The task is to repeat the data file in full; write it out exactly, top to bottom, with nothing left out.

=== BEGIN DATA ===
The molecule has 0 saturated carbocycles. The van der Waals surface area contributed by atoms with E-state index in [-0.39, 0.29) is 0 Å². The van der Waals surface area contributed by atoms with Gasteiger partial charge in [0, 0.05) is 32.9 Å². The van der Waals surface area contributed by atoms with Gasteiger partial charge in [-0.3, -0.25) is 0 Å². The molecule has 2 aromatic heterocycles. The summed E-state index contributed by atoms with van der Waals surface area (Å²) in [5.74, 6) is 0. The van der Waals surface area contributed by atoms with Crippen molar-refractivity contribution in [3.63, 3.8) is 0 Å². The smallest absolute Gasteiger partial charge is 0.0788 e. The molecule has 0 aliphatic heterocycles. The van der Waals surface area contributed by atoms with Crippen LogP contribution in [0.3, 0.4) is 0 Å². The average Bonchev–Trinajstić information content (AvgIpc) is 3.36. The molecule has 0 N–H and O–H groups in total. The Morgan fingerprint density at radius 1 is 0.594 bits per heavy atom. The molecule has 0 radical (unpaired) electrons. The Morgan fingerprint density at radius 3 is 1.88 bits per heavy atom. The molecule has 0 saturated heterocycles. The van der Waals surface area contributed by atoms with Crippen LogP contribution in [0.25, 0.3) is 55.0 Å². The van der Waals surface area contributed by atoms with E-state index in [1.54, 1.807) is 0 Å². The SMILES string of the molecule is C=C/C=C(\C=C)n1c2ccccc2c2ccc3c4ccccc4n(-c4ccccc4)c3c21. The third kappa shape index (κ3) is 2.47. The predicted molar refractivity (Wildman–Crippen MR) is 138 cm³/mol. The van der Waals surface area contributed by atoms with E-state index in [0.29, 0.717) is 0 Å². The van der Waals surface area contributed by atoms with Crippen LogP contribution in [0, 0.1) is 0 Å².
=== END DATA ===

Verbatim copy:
The molecule has 0 saturated carbocycles. The van der Waals surface area contributed by atoms with E-state index in [-0.39, 0.29) is 0 Å². The van der Waals surface area contributed by atoms with Gasteiger partial charge in [0, 0.05) is 32.9 Å². The van der Waals surface area contributed by atoms with Gasteiger partial charge in [-0.3, -0.25) is 0 Å². The molecule has 2 aromatic heterocycles. The summed E-state index contributed by atoms with van der Waals surface area (Å²) in [5.74, 6) is 0. The van der Waals surface area contributed by atoms with Crippen molar-refractivity contribution in [3.63, 3.8) is 0 Å². The smallest absolute Gasteiger partial charge is 0.0788 e. The molecule has 0 aliphatic heterocycles. The van der Waals surface area contributed by atoms with Crippen LogP contribution in [0.3, 0.4) is 0 Å². The average Bonchev–Trinajstić information content (AvgIpc) is 3.36. The molecule has 0 N–H and O–H groups in total. The Morgan fingerprint density at radius 1 is 0.594 bits per heavy atom. The molecule has 0 radical (unpaired) electrons. The Morgan fingerprint density at radius 3 is 1.88 bits per heavy atom. The molecule has 0 saturated heterocycles. The van der Waals surface area contributed by atoms with Crippen LogP contribution in [0.25, 0.3) is 55.0 Å². The van der Waals surface area contributed by atoms with E-state index in [1.54, 1.807) is 0 Å². The SMILES string of the molecule is C=C/C=C(\C=C)n1c2ccccc2c2ccc3c4ccccc4n(-c4ccccc4)c3c21. The third kappa shape index (κ3) is 2.47. The predicted molar refractivity (Wildman–Crippen MR) is 138 cm³/mol. The van der Waals surface area contributed by atoms with E-state index in [0.29, 0.717) is 0 Å². The van der Waals surface area contributed by atoms with Crippen LogP contribution in [0, 0.1) is 0 Å².